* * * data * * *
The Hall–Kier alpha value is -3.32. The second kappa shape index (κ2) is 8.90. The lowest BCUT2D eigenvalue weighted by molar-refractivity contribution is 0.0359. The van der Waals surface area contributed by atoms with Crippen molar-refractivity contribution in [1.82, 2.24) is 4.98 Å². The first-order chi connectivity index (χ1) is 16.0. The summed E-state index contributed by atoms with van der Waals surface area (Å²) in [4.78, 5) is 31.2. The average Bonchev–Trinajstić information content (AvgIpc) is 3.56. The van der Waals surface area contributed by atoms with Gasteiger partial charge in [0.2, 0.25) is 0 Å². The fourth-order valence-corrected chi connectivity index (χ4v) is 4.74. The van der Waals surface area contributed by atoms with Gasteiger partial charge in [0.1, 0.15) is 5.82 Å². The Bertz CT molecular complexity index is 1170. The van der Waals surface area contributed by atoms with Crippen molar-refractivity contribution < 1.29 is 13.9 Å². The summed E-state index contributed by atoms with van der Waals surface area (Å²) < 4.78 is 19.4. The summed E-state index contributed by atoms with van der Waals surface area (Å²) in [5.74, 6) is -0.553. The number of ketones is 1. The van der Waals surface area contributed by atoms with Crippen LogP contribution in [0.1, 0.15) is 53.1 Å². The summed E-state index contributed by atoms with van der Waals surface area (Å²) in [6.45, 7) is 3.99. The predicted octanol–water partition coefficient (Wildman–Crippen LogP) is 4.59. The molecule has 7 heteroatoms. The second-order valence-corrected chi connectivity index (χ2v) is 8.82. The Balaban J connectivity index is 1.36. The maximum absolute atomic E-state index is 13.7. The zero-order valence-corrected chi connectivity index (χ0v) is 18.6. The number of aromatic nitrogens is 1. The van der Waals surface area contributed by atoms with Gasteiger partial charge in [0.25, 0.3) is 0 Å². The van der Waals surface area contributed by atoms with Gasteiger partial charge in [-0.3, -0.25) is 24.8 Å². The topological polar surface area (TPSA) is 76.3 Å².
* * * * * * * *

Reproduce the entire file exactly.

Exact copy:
The Hall–Kier alpha value is -3.32. The second kappa shape index (κ2) is 8.90. The lowest BCUT2D eigenvalue weighted by molar-refractivity contribution is 0.0359. The van der Waals surface area contributed by atoms with Crippen molar-refractivity contribution in [1.82, 2.24) is 4.98 Å². The first-order chi connectivity index (χ1) is 16.0. The summed E-state index contributed by atoms with van der Waals surface area (Å²) in [4.78, 5) is 31.2. The average Bonchev–Trinajstić information content (AvgIpc) is 3.56. The van der Waals surface area contributed by atoms with Gasteiger partial charge in [0.2, 0.25) is 0 Å². The fourth-order valence-corrected chi connectivity index (χ4v) is 4.74. The van der Waals surface area contributed by atoms with Gasteiger partial charge in [0.1, 0.15) is 5.82 Å². The Bertz CT molecular complexity index is 1170. The van der Waals surface area contributed by atoms with Crippen molar-refractivity contribution < 1.29 is 13.9 Å². The summed E-state index contributed by atoms with van der Waals surface area (Å²) < 4.78 is 19.4. The summed E-state index contributed by atoms with van der Waals surface area (Å²) in [5.74, 6) is -0.553. The number of ketones is 1. The van der Waals surface area contributed by atoms with Crippen LogP contribution in [0.1, 0.15) is 53.1 Å². The summed E-state index contributed by atoms with van der Waals surface area (Å²) in [6.45, 7) is 3.99. The predicted octanol–water partition coefficient (Wildman–Crippen LogP) is 4.59. The molecule has 7 heteroatoms. The second-order valence-corrected chi connectivity index (χ2v) is 8.82. The Balaban J connectivity index is 1.36. The maximum absolute atomic E-state index is 13.7. The zero-order valence-corrected chi connectivity index (χ0v) is 18.6. The number of aromatic nitrogens is 1. The van der Waals surface area contributed by atoms with Gasteiger partial charge in [0.25, 0.3) is 0 Å². The van der Waals surface area contributed by atoms with Gasteiger partial charge in [-0.3, -0.25) is 24.8 Å². The topological polar surface area (TPSA) is 76.3 Å².